Delegation of the European Union to the
UN and other international organisations in Geneva

Outcomes of the 31th Human Rights Council from the European Union Perspective

24/03/2016 - 00:00
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In a year which marks its 10th anniversary, the Human Rights Council clearly continues to play a paramount role in the UN human rights system. It is a crucial forum in which the EU defends and promotes the universality, indivisibility, and interdependence of human rights.

The 31st session of the Council which took place from 29 February to 24 March brought solid results. At the same time it highlighted that the universality of human rights worldwide is far from achieved, and that individual States as well as the international community as a whole have a responsibility to act against human rights violations.

At the 31st session, the European Union tabled – alone or jointly with other co-sponsors – four important resolutions:
 
A strong and clear resolution, tabled by the EU and Japan, addressing the human rights situation in the Democratic People's Republic of Korea (DPRK) was successfully adopted without a vote at this session. The resolution addresses all the pertinent issues, including deep concern at the systematic, widespread and gross human rights violations in the DPRK, which, in many instances, may constitute crimes against humanity. It also welcomes the EU-Japan led resolution on the human rights situation in the DPRK adopted by the General Assembly last fall, which encouraged the Security Council to take appropriate action to ensure accountability, including through consideration of ICC-referral. As a new element, the resolution adopted by the Human Rights Council this session further establishes a group of independent experts on accountability for human rights violations in the DPRK, in particular where such violations may amount to crimes against humanity. We look forward to their recommendations for practical mechanisms of accountability to secure truth and justice for the victims of such crimes. The resolution also extends the mandate of the Special Rapporteur for another year.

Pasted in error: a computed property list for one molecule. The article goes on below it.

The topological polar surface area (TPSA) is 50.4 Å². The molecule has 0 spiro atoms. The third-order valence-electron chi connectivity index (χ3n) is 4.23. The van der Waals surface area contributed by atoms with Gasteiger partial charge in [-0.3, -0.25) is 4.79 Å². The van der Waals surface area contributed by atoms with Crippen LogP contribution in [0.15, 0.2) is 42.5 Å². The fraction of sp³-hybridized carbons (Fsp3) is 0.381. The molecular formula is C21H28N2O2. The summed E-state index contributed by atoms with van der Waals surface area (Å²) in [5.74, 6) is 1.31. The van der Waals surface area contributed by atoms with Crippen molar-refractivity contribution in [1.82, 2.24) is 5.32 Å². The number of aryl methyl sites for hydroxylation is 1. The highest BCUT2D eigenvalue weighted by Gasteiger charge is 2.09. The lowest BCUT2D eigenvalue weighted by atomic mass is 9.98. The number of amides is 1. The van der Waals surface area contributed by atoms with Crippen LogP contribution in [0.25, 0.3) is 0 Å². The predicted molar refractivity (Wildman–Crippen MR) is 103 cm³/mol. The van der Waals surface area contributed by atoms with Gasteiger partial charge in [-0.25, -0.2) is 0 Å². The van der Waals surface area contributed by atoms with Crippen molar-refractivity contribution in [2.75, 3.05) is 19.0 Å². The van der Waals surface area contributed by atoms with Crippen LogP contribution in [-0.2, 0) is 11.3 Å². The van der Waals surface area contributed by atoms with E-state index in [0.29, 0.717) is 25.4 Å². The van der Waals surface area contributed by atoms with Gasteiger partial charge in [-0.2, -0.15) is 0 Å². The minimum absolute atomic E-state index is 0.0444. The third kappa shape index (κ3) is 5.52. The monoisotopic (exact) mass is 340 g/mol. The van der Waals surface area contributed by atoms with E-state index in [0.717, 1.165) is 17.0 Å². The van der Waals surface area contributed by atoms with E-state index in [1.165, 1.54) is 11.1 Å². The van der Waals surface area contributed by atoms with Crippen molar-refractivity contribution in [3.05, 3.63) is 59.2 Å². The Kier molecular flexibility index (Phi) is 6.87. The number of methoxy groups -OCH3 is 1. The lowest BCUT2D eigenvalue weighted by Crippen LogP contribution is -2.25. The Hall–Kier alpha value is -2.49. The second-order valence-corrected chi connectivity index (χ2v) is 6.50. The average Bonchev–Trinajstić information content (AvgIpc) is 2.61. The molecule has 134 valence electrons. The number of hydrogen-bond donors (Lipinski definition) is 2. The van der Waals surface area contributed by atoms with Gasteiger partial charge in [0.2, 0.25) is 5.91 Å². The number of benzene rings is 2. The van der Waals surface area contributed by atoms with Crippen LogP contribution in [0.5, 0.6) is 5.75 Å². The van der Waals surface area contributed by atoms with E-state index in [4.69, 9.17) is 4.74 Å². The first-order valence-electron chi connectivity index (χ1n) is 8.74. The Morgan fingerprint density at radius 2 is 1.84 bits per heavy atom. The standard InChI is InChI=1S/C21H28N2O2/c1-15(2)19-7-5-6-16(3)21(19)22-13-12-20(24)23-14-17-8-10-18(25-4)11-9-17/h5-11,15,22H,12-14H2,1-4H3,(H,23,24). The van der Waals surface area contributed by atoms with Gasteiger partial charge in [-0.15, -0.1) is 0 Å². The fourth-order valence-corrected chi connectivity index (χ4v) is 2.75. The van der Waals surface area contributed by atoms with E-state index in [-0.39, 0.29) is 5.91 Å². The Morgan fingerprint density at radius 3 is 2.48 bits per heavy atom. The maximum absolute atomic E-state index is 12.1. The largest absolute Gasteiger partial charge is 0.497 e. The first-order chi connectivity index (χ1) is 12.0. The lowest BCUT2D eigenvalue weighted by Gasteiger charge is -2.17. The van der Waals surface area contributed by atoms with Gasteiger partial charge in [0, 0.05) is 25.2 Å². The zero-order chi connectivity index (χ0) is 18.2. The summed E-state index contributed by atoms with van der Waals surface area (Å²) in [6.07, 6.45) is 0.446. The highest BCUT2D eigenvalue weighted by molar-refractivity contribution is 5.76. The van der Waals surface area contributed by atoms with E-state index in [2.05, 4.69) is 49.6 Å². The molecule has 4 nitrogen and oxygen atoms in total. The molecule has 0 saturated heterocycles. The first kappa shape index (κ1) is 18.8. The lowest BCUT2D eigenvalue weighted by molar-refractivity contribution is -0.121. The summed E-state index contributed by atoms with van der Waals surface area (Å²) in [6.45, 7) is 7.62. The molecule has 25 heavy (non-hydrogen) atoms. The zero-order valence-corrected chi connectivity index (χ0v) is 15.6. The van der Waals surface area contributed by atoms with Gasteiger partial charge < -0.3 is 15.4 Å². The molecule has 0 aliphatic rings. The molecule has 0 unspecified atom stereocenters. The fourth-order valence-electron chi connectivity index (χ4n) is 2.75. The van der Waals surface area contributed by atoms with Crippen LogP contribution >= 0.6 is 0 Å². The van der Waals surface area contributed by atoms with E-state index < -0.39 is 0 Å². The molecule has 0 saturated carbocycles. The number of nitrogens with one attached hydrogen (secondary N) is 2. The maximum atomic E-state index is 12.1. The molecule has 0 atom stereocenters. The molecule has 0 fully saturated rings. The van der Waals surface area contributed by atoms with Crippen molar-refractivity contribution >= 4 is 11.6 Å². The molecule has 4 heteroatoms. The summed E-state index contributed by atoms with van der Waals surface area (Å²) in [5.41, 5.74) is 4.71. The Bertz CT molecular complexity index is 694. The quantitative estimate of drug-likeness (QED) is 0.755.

An EU-led resolution on Myanmar/Burma, adopted without a vote, likewise extends the Special Rapporteur's mandate. The text welcomes the continued positive developments in the country towards political and economic reform, democratization, national reconciliation, good governance, the rule of law and the efforts to promote and protect human rights, while encouraging the Government to take further steps to consolidate the progress made and address outstanding issues. It further recalls serious concerns at human rights violations, including regarding the situation in Rakhine State and particularly with respect to persons belonging to national or ethnic, religious and linguistic minorities, including the Rohingya minority.

 A resolution on the Freedom of Religion or Belief presented by the EU calls upon all States to step up their efforts to promote and protect the freedom of thought, conscience and religion or belief of all persons and strongly encourages government representatives and leaders in all sectors of society to speak out when this right is violated. The resolution furthermore extends the mandate of the Special Rapporteur on Freedom of Religion or Belief for another three years, a mandate to which the EU attaches significant importance in the promotion, protection and implementation of this right.
 
Resulting from our excellent cooperation with the GRULAC Group of States, the resolution on the Rights of the Child: information and communications technologies and child sexual exploitation calls upon States to ensure the legal protection of children from sexual abuse and exploitation online, and inter alia to establish fast and effective procedures for the removal or blocking of such content, including by adopting legislation and promoting self-regulatory frameworks for businesses.